Published: July 6, 2015
Only way is up
The run-up to the liberalisation of the Tadawul was infused with feverish expectation. The day itself was muted in comparison
Like so many hyped events, the first day of liberalised trading on the Tadawul, Saudi Arabia’s Stock Exchange, was a little bit underwhelming. Many commentators expected foreign investors to be queuing up at the door, waiting for entry into a room full of blue chip shares from previously inaccessible multi-billion-dollar market-cap companies.
In the event, the exchange actually finished the day down by 0.9% at 9561.70, with foreign investors buying shares in less than 5% of listed equities, according to trading data published on the Tadawul’s website. There are a number of reasons for this, many of which are to do with uncertainty and a lack of regulatory clarity.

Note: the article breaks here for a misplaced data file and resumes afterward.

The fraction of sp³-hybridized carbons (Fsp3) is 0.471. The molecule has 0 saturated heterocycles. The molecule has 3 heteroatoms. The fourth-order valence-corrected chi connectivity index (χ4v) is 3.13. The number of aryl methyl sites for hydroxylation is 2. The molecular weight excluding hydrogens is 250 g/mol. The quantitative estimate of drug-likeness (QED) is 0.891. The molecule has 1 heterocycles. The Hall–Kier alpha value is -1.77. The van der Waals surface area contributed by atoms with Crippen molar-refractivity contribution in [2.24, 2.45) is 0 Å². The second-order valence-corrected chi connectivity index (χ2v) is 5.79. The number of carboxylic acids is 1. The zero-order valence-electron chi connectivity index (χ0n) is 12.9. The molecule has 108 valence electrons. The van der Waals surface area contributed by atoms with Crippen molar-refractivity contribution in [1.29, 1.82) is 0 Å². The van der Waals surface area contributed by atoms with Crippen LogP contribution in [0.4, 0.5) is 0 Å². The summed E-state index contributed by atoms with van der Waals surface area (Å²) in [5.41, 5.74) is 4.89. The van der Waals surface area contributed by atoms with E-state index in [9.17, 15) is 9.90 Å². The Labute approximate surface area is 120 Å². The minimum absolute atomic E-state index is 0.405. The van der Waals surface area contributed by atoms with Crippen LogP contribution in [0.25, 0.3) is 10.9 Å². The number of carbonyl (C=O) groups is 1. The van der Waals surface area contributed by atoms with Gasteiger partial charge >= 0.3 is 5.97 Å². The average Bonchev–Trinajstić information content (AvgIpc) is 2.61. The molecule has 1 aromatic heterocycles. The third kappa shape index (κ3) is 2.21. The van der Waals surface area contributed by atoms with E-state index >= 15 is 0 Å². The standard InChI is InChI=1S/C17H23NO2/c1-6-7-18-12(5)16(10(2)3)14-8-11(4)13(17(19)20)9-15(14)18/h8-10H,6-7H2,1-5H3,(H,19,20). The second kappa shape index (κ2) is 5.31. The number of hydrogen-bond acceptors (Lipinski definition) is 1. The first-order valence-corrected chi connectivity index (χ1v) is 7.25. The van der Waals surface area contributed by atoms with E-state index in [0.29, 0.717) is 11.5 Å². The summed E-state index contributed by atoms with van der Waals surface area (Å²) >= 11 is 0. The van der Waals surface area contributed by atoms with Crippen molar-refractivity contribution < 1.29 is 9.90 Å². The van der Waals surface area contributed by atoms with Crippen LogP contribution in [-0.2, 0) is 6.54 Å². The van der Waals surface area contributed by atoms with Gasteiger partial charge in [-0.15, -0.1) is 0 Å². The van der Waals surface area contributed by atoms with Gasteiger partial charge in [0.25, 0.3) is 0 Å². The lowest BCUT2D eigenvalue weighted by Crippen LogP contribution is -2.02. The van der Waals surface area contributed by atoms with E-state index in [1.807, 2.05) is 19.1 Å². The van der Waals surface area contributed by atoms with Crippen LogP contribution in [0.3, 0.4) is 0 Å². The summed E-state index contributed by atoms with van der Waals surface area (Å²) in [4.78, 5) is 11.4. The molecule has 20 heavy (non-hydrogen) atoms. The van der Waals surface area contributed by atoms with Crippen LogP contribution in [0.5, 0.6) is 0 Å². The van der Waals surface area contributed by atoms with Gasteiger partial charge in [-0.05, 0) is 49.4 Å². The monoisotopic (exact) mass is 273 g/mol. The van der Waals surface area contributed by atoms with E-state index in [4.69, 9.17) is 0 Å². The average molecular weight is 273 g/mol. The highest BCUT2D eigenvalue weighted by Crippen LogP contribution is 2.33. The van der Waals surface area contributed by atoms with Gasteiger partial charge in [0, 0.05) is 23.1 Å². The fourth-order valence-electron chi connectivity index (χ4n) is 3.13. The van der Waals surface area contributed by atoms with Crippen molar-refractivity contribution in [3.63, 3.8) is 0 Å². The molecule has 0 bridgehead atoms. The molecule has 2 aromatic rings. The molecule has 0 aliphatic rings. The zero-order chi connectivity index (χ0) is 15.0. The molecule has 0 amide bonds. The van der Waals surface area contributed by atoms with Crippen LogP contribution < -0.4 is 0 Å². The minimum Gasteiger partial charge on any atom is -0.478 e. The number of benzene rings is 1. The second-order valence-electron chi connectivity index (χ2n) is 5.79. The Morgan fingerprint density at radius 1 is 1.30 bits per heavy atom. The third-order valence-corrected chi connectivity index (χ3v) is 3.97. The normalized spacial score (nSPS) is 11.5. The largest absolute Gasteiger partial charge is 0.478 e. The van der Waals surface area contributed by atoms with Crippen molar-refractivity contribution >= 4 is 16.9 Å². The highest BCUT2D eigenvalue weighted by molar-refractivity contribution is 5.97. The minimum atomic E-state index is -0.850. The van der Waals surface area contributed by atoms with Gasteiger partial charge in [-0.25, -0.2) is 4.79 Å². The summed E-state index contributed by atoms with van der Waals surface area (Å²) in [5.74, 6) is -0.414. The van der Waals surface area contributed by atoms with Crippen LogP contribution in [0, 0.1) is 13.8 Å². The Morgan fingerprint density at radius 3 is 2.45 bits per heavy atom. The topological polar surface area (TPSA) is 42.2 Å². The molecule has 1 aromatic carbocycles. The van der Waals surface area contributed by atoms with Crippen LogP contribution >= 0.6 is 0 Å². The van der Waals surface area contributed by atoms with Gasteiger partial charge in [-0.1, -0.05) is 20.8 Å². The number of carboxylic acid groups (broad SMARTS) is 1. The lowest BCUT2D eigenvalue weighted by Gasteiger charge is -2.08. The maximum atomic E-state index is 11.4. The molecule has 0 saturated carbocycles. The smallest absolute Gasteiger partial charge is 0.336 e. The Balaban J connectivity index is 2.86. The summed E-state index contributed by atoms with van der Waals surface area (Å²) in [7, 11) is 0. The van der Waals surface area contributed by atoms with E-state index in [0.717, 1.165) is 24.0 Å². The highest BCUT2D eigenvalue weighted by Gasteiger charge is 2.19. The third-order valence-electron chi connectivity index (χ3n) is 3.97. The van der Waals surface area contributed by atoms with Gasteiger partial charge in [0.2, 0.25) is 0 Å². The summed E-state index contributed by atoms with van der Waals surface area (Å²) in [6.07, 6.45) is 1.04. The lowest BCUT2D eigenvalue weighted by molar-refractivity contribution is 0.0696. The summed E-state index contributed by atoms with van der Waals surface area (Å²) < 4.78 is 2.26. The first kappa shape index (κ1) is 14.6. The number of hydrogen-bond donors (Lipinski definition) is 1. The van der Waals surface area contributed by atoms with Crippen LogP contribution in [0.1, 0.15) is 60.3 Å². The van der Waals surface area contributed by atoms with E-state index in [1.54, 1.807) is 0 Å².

Under rules laid out by the Saudi Capital Markets Authority, only registered qualified foreign investors (QFIs) are allowed to buy shares on the exchange. To qualify, investors have to have at least US$5bn in assets under management and to have been operational for at least five years. Foreign investors are barred from owning more than 5% of issued shares in any single company, and QFIs together are able to own no more than 20%.